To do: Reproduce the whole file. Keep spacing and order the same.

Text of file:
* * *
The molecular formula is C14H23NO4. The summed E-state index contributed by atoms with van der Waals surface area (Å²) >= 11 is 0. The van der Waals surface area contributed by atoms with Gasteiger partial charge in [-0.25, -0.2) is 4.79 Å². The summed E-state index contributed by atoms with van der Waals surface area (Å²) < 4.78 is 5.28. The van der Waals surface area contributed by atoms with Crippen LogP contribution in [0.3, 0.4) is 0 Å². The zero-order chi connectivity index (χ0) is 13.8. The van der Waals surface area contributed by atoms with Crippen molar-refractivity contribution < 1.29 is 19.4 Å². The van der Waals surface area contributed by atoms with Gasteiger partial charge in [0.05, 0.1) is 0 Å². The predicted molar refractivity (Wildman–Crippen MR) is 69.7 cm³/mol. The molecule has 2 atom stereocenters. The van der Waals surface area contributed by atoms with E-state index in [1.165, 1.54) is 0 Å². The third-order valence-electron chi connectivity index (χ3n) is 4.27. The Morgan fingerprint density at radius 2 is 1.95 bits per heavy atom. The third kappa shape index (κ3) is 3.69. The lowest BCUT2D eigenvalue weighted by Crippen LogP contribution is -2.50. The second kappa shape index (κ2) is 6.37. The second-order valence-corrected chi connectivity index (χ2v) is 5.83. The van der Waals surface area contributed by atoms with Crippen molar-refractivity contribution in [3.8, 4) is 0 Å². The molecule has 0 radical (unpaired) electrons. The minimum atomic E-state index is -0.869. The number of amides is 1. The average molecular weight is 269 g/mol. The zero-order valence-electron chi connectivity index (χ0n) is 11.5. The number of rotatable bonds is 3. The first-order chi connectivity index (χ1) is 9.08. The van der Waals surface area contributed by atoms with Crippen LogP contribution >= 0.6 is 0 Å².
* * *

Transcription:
The molecular formula is C14H23NO4. The summed E-state index contributed by atoms with van der Waals surface area (Å²) >= 11 is 0. The van der Waals surface area contributed by atoms with Gasteiger partial charge in [-0.25, -0.2) is 4.79 Å². The summed E-state index contributed by atoms with van der Waals surface area (Å²) < 4.78 is 5.28. The van der Waals surface area contributed by atoms with Crippen LogP contribution in [0.3, 0.4) is 0 Å². The zero-order chi connectivity index (χ0) is 13.8. The van der Waals surface area contributed by atoms with Crippen molar-refractivity contribution < 1.29 is 19.4 Å². The van der Waals surface area contributed by atoms with Gasteiger partial charge in [0.05, 0.1) is 0 Å². The predicted molar refractivity (Wildman–Crippen MR) is 69.7 cm³/mol. The molecule has 2 atom stereocenters. The van der Waals surface area contributed by atoms with E-state index in [1.165, 1.54) is 0 Å². The third-order valence-electron chi connectivity index (χ3n) is 4.27. The Morgan fingerprint density at radius 2 is 1.95 bits per heavy atom. The third kappa shape index (κ3) is 3.69. The lowest BCUT2D eigenvalue weighted by Crippen LogP contribution is -2.50. The second kappa shape index (κ2) is 6.37. The second-order valence-corrected chi connectivity index (χ2v) is 5.83. The van der Waals surface area contributed by atoms with Crippen molar-refractivity contribution in [3.8, 4) is 0 Å². The molecule has 0 radical (unpaired) electrons. The minimum atomic E-state index is -0.869. The number of amides is 1. The average molecular weight is 269 g/mol. The zero-order valence-electron chi connectivity index (χ0n) is 11.5. The number of rotatable bonds is 3. The first-order chi connectivity index (χ1) is 9.08. The van der Waals surface area contributed by atoms with Crippen LogP contribution >= 0.6 is 0 Å².